Those three countries, all of which have had major reckonings with the legacy of clerical sexual abuse in recent years, mentioned abuse an average of 19 times per 10,000 words.  Among the other conference level reports The Pillar reviewed, the average was just five mentions per 10,000 words.

The global “Working Document” was similar to the rest of the world, with six mentions.

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The language of synodality

There can be a certain tendency in Church documents to use frequently terms which are in ecclesiastical fashion.

While the truths of the Catholic Church do not change, the buzzwords which are used to refer to those truths often do. Once upon a time, discussion of the “new evangelization” and the “gospel of life” was frequent in Catholic circles and documents. However, none of the episcopal conference documents which we analyzed mentioned either of these phrases even once.

In the 1971 edition of the Oxford English Dictionary (whose derivations for English usage are famously exhaustive, with the print edition of the dictionary running to twelve hefty volumes) there was still no entry for the word “synodality.” The WorldCat database of books does not show any books dealing with the topic before 1990.  (The term “synodal” in English is much older. The OED notes that it moved from late Latin, “sinodal, -alle” into English usage in the 14th century.)

Unsurprisingly, since synodality is the topic of the synod on synodality, every document we analyzed used the term. However, the frequency of its use varied in the documents prepared by different bishops’ conferences.

The document from the US used the word synodality least frequently at 3.5 times per 10,000 words, followed by the Antilles (3.9 times), South Africa (4.9 times) and France (5.9).  Among all the documents, Australia (40 times per 10,000 words) was the only bishops conference to use the term more often than the global “Working Document” (32 times).

Another term which appeared with varied significantly in frequency across different documents was “discernment”. This word was most used by the US document, which used it 28 times out of every 10,000 words. That was more than twice the average of 11 times per 10,000 across the documents prepared by all bishops conferences analyzed. The global “Working Document” was higher than average at 18.

Several commentators have noted the frequent use of the term “People of God” in the global “Working Document”. The text used the term at a frequency of 16 times out of every 10,000 words, but three bishops conferences actually used the term even more often: Korea referred to the People of God 28 times out of every 10,000 words, the US 21 times, and England & Wales 18 times.

The average across the other 10 documents was just three mentioned per 10,000 words.

Another piece of synodal vocabulary which was used frequently in some reports was the term “structures.”

The term was used most frequently in the report from the bishops’ conference of Zimbabwe, which used the term structure[s] at a rate of 36 times per 10,000 words. In one example from that report, using several common pieces of synodal vocabulary, it says, “Many voices have expressed the positive role of synodal structures that aid discerning and deciding.”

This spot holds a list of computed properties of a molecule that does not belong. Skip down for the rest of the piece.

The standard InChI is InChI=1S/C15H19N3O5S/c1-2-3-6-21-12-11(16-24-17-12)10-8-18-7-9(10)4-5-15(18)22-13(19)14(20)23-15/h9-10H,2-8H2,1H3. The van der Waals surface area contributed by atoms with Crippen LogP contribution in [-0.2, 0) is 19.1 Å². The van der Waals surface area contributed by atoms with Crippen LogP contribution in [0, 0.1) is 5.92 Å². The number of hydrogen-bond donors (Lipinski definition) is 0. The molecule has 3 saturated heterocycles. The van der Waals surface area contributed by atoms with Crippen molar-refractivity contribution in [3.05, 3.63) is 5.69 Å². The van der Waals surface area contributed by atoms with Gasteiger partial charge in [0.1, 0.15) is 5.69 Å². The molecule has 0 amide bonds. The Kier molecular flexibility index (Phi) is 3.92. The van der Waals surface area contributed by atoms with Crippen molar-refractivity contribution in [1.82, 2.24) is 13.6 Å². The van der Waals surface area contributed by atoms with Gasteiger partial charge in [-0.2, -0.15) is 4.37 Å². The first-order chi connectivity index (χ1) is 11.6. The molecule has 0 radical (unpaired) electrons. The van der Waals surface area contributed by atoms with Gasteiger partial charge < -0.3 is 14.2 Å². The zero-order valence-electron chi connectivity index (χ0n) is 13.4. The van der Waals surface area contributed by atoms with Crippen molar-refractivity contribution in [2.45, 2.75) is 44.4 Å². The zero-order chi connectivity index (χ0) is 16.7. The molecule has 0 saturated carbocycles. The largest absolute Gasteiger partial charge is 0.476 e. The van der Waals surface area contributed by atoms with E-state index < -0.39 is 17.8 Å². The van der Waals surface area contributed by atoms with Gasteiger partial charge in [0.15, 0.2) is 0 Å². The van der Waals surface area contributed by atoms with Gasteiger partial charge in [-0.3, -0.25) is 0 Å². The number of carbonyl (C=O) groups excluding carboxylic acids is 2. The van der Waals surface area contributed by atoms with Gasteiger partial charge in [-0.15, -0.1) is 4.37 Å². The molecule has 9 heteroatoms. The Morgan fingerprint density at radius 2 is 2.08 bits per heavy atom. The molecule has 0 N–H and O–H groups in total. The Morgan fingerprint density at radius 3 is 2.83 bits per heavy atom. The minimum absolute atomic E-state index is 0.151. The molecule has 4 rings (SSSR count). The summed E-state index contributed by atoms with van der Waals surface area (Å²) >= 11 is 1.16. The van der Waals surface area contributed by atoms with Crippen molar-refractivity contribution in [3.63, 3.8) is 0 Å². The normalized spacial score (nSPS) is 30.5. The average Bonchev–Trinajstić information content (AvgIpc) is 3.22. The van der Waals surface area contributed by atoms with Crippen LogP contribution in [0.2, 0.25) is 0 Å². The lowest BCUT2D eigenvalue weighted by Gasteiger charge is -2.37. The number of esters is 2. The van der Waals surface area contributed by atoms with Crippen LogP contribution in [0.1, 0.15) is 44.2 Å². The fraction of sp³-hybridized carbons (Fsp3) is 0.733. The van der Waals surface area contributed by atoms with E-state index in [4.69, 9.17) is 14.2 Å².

The global “Working Document” had the second most frequent usage of the term structure, at 20 uses per 10,000 words, followed by Malaysia/Singapore/Brunei (19) and South Africa (17). However, the US document did not use the term at all and those from Canada and Australia used it only four times out of every 10,000 words.

While various bishops’ conference document had the most frequent use of different synodal terms, the global “Working Document” ranked among the highest frequency for all of them: second most frequent use of “synodality”, second most frequent use of “discernment”, fourth most frequent use of “People of God”, and second most frequent use of “structure.”

The German Exception

Correspondence analysis of the report from the German bishops’ conference places it near the reports from the Global South in terms of its word usage patterns, a result which many might initially find surprising. But what makes the German report look like those from the developing world to the quantitative analysis tools?

Like reports from the Global South, the German report speaks frequently about leadership in the Church. The word “bishop[s]” appears 68 times per 10,000 words in the German report, more than six times as often as bishops are mentioned in the global report and three times as often as they are mentioned in the reports from the Global South.

The German report also refers to “leaders” or “leadership” 34 times per 10,000 words, a rate similar to the global south (30 times) and far more than in the other national reports (15 times) or the global report (6 times).

The German report talks fairly little about young people or about marriage, two topics which are mentioned less frequently in synodal documents from the Global South than from more affluent countries. It also does not frequently use the term “People of God” (used often in the global report and those from Korea, the US, and England & Wales), another similarity with documents from the episcopal conferences of the Global South.